Lawyers do not have to do all the marketing and business development by themselves. They can and should involve their staff as much as practicable.

Early in my in-house marketing career I got as many non-marketing staff as possible to help with marketing, since I had no departmental staff to speak of. I cajoled and

Most employees of law firms are in a great position to help in the firm’s business development efforts – or help damage them. A lot of that depends on how they are treated, how much that love or hate their job, and are otherwise engaged in the business of the law firm.

This is particularly

As I mentioned in my last post about making the non-marketing staff a part of the firm’s business development efforts, Stacy West Clark’s article on that point gives some suggestions on how to accomplish that with at least two groups of staffers.

But first, the lawyer’s role. Educate those who work for you as to:

  • How you want clients treated and informed (getting to know them, phone procedures, what to say when you are unavailable, and reaching out to key clients),
  • Tracking Google alerts for info about specific clients,
  • Remembering important client facts and dates (wedding date, birthdays, etc.),
  • Scheduling marketing activities,
  • Keeping mailing lists up to date, and
  • Encouraging questions about cases, referrals sources and the like.

Legal assistant’s role:
Carrying out all of the above per your lawyers’ instructions. Additionally, be proactive in asking your lawyers about marketing goals, important cases; and staying abreast of the firm’s web site, your attorneys’ bios, and important information about existing clients and referral sources, and most importantly, developing (professional) friendships with clients.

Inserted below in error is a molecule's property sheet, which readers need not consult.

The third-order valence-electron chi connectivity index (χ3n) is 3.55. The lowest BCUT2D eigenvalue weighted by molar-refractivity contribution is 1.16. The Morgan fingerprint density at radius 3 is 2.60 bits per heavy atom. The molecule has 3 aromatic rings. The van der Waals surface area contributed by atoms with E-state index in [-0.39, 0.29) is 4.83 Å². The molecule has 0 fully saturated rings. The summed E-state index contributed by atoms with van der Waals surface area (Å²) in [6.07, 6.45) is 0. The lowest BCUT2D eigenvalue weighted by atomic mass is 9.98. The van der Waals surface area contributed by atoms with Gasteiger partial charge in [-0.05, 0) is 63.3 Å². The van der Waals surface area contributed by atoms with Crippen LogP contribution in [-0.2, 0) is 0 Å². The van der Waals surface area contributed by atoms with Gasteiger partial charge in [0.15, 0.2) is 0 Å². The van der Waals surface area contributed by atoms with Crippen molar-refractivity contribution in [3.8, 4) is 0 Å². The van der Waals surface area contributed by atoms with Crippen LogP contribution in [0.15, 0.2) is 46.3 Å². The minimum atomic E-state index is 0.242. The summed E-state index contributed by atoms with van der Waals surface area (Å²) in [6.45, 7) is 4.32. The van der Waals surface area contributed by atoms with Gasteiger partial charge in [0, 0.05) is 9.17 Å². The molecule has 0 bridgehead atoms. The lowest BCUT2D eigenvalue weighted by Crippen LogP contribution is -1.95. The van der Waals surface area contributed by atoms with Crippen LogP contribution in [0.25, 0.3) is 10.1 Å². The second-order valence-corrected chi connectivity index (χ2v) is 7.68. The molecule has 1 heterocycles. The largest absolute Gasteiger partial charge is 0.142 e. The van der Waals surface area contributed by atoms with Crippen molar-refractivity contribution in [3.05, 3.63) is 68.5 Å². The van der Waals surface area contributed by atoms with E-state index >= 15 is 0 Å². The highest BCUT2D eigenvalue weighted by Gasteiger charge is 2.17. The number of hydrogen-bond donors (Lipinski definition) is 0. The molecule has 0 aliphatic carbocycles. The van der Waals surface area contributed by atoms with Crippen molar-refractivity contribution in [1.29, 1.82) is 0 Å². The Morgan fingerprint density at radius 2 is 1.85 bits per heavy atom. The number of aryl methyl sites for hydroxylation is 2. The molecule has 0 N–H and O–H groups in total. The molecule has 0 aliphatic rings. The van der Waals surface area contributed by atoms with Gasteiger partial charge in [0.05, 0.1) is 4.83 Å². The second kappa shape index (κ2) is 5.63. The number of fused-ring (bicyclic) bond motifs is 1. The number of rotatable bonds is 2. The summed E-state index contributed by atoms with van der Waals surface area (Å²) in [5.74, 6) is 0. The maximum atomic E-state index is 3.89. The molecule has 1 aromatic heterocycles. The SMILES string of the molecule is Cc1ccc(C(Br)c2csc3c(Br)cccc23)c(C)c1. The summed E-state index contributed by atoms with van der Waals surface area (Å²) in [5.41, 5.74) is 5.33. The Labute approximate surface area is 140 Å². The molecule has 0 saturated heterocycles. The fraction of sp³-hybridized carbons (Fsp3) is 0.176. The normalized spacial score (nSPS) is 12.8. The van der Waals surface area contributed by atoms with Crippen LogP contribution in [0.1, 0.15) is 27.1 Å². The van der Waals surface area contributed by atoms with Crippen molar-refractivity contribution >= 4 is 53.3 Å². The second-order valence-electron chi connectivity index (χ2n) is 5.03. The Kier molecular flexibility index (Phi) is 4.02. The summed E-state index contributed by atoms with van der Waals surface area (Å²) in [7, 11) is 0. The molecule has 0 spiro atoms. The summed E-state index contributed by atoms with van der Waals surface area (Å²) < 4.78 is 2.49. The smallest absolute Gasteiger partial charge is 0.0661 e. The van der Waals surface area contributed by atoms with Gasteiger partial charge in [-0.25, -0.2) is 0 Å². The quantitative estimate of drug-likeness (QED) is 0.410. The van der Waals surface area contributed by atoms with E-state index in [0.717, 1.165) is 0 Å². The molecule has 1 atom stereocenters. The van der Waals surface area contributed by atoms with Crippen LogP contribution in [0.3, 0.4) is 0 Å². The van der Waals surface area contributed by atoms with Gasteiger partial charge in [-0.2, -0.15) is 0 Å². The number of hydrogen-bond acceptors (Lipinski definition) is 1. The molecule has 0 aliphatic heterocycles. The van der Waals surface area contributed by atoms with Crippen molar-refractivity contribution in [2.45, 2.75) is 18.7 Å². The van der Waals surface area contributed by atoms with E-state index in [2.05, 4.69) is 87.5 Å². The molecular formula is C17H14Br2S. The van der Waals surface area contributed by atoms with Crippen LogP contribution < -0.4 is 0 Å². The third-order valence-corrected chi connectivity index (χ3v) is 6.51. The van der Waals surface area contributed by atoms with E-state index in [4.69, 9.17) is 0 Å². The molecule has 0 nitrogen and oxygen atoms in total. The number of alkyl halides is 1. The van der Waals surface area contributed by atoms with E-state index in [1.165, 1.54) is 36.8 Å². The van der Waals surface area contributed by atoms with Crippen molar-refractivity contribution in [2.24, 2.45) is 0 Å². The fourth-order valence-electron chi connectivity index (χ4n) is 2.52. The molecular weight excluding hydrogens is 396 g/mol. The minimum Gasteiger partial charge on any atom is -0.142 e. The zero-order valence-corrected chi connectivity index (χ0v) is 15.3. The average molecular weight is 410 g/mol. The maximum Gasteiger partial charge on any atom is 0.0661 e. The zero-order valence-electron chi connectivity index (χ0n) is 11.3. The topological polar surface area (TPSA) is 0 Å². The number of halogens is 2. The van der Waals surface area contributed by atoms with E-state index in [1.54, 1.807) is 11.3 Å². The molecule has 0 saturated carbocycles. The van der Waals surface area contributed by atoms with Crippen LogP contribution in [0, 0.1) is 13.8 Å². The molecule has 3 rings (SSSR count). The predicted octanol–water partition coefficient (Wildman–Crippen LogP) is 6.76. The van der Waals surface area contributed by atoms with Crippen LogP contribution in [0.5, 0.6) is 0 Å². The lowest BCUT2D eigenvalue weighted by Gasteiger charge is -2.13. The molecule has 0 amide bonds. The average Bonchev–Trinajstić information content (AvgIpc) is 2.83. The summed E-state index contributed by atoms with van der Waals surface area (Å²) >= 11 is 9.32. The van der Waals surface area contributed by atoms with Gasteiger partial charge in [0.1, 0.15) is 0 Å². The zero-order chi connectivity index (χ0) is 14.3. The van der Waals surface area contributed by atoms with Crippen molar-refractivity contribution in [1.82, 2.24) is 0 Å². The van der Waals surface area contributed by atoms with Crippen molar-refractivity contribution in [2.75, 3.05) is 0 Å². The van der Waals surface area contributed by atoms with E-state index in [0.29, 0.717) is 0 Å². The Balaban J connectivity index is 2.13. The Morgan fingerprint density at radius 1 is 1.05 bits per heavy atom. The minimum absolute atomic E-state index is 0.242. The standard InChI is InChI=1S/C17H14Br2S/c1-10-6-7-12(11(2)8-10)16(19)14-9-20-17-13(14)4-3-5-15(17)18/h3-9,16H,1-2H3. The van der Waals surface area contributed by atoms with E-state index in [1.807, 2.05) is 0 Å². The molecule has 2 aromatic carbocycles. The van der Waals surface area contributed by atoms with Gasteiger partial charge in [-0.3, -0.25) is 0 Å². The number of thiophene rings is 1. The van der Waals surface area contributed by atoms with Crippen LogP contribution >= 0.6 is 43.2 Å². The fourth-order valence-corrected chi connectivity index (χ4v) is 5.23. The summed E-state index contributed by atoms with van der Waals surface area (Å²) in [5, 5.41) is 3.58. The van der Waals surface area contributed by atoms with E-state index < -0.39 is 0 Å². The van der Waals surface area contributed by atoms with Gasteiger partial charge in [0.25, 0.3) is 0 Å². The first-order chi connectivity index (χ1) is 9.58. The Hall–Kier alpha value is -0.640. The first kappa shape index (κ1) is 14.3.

Receptionist’s role:
I facetiously said in one of my earlier posts, and have suggested in my speeches for years, that tellers should be the highest paid people in banks, since they have the most direct contact with the money people (customers). Likewise, a law firm receptionist should be the highest paid staff person, because he/she has the most contact with clients (by phone) and with visitors of all kinds. As such, the receptionist can have a profound influence on how the firm is perceived. Put another way, a receptionist person can have an extremely positive or negative impact on the firm’s brand. I can (and do) tell horror stories in this area.

Just some of the important attributes of a good receptionist include:

  • Professional attire and grooming,
  • Enthusiastic and warm in answering the phone and greeting visitors,
  • Remembering and addressing clients by name, and
  • Caring about the firm’s clients and showing it.

All staff members can play an important role in a firm’s business development efforts. Just think of the many ways they come in contact with clients and the world outside the firm. Each is an opportunity to advance the firm’s brand or to damage it.

For some of my other posts on staff involvement in marketing…. 


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